The fifteenth part of the C# Object-Oriented Programming tutorial explains the use of events. Events can be added to a class to allow it to indicate when a specific action has occurred or is about to occur. Subscribers may then react to the event.
What is an Event?
In the first fourteen parts of the C# Object-Oriented Programming tutorial we have described the creation of classes with methods, properties and other structures. Each of these is similar because it allows a direct command to be given to a class or object within the flow of a program. This is similar to the early programming languages, which simply processed a sequence of commands and loops until complete.
The sequential or procedural method of programming is limited to this type of processing. However, C#'s object-oriented approach is also event-driven. This means that as activities occur, a class may raise events to indicate the action that happened and to pass related information to other classes that have subscribed to the event. These may be used for various purposes including indicating the progress of a long-running process.
A key advantage of using events is that a class that publishes an event does not need to know the details of the subscribers at design-time. As events are based upon delegates, the subscribers are only added when the program is running.
Creating an Event
There are three parts to creating an event handler within a class. Firstly a delegate is required. The delegate is used to hold the details of the subscribers to the event. Secondly, a public event is created. This event is visible externally to the class and used for creating the event subscriptions. It is also the member that is visible using Visual Studio's Intellisense feature. Finally, a method is created within the class. The method contains the code that fires the event. Each of these three elements is described in the following sections.
To provide an example of the use of events, we will create a new program containing a class that represents a car. When the car's speed exceeds a safety limit, an event will be fired. To begin, create a new console application named "EventDemo". Add a class file named "Car" to the project and add the following code to the class to create a read-only Speed property and an Accelerate method. The _safetySpeed variable holds the maximum speed permitted and will be used later.
public class Car
private int _speed = 0;
private int _safetySpeed = 70;
public int Speed
public void Accelerate(int mph)
_speed += mph;
Creating the Delegate
The delegate for an event is declared using the standard syntax for any delegate. However, it should be declared with a data type of void as events are multicasting. This means that multiple subscribers can be attached to a single event with each being notified of the event in turn.
The delegate's signature is important as this is the signature that subscribers will see. To comply with the expected standards, the signature should contain two parameters. The first parameter should be an object named 'source'. This will contain a reference to the object that raised an event. The second parameter should be of the type EventArgs and should be named 'e'. EventArgs is a special class that can be derived from to create custom classes for passing information when an event fires. This is described later in this article.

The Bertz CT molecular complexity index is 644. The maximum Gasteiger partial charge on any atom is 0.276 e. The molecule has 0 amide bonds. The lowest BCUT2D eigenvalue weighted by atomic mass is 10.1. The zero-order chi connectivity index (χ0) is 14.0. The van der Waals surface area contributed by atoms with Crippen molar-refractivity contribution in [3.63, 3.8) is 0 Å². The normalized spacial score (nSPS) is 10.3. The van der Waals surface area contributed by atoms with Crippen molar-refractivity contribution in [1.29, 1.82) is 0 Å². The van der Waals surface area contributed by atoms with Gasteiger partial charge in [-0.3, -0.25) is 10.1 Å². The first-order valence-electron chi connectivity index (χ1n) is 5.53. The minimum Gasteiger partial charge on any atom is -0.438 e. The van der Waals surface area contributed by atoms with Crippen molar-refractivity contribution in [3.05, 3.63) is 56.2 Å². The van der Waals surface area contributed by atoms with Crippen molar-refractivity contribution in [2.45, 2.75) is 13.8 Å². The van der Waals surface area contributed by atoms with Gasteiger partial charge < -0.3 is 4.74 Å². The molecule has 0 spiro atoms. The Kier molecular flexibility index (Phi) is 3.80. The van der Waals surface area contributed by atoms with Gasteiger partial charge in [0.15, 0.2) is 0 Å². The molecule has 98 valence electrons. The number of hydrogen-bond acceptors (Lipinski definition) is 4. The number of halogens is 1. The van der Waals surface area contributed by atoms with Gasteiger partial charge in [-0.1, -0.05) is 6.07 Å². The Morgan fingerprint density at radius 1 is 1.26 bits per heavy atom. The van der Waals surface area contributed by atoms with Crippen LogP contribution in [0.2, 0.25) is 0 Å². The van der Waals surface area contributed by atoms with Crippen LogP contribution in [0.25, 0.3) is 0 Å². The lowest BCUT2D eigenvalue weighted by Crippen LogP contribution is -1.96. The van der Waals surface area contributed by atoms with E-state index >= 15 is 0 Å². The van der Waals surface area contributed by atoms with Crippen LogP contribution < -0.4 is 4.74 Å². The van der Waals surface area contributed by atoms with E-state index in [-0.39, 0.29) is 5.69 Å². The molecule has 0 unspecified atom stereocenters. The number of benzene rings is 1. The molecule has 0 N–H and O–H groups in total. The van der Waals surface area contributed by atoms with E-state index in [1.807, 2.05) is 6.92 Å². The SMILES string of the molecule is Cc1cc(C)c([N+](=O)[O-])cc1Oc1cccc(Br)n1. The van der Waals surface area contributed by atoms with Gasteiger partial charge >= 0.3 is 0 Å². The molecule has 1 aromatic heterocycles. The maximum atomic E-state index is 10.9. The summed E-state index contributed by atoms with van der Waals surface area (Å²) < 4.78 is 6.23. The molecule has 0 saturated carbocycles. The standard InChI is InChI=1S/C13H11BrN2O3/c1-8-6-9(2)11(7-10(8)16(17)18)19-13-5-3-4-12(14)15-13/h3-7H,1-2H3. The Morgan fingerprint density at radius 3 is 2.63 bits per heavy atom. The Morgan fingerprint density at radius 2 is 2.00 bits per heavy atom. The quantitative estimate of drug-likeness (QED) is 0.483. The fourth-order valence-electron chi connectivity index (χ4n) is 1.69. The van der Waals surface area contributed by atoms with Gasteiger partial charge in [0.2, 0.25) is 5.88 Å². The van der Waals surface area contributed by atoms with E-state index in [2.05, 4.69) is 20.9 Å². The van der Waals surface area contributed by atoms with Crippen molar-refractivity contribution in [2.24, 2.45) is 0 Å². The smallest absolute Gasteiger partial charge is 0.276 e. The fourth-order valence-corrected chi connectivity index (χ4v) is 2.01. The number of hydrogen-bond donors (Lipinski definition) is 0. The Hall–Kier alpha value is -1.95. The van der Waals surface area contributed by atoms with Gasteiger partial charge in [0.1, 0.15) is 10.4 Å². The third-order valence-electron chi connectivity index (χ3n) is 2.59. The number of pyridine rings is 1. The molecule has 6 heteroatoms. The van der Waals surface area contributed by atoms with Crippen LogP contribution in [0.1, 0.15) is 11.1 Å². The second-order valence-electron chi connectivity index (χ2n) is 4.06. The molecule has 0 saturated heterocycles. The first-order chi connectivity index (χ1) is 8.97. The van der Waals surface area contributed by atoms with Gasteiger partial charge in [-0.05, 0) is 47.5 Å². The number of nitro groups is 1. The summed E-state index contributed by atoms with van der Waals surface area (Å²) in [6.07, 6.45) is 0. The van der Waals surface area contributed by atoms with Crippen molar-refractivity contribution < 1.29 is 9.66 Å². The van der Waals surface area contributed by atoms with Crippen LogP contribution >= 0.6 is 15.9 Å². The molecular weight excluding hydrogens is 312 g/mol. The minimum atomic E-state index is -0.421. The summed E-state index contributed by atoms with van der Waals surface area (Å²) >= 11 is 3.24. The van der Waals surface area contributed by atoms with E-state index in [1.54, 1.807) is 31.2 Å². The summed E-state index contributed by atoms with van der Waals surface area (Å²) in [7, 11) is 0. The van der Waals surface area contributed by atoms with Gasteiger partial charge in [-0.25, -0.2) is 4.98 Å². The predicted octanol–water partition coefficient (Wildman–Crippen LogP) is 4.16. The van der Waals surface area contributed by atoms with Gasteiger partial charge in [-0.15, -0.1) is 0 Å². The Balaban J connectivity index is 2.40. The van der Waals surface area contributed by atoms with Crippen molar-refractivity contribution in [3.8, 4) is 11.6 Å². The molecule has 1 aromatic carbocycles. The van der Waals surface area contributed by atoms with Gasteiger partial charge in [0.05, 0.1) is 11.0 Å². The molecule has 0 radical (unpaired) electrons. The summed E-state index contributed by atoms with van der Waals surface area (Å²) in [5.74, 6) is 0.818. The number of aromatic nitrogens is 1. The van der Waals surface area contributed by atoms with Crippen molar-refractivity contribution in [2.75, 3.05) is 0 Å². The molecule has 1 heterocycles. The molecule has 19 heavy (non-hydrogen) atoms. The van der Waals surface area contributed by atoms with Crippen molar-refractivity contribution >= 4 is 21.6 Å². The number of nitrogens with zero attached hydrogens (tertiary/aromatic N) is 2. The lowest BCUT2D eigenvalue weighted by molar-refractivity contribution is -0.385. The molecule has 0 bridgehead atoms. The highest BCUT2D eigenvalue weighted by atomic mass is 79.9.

In this example we will add an event to the Car class that is raised when the car exceeds the safety limit speed. To create the delegate for this event, add the following code to the namespace (outside of the class definition).
public delegate void SpeedLimitExceededEventHandler(object source, EventArgs e);
Declaring the Event
The event is the publicly visible element of the class. It can be subscribed to by other classes that wish to react to the event being fired. The event is declared by prefixing its name with the event keyword and the name of the delegate that the event will be based upon. To create the event for the Car class, add the following to the class:
public event SpeedLimitExceededEventHandler SpeedLimitExceeded;
Creating an Event Method
An event method is a single method used to raise an event. Although it is not strictly necessary to create such a method, it is advantageous as it makes maintenance of the code simpler and allows derived classes to override the functionality and alter the manner in which events are fired.
To create the event method for the SpeedLimitExceeded event, add the following code to the Car class.
public virtual void OnSpeedLimitExceeded(EventArgs e)
if (SpeedLimitExceeded != null) SpeedLimitExceeded(this, e);
There are several items to note in this method. Firstly, the method is marked as virtual. This keyword will be described in detail later in the tutorial. It means that the functionality of this method may be overridden and changed by classes that are derived from the Car class.
The method is named using the name of the event and the prefix 'On'. This is a simple convention that developers expect to see. The event method requires only a single parameter containing the event arguments for the raised event. This parameter holds all of the information that is to be passed to the event subscribers.
Within the method's code block, an if statement checks to see if the event is set to null. This conditional statement checks that there is at least one subscriber to the event as if there are no subscribers, firing the event would cause an exception to be thrown. If the test is passed, the event is raised as if it where a method, passing a reference to the current object and the event arguments that were passed in the parameter.
3 February 2008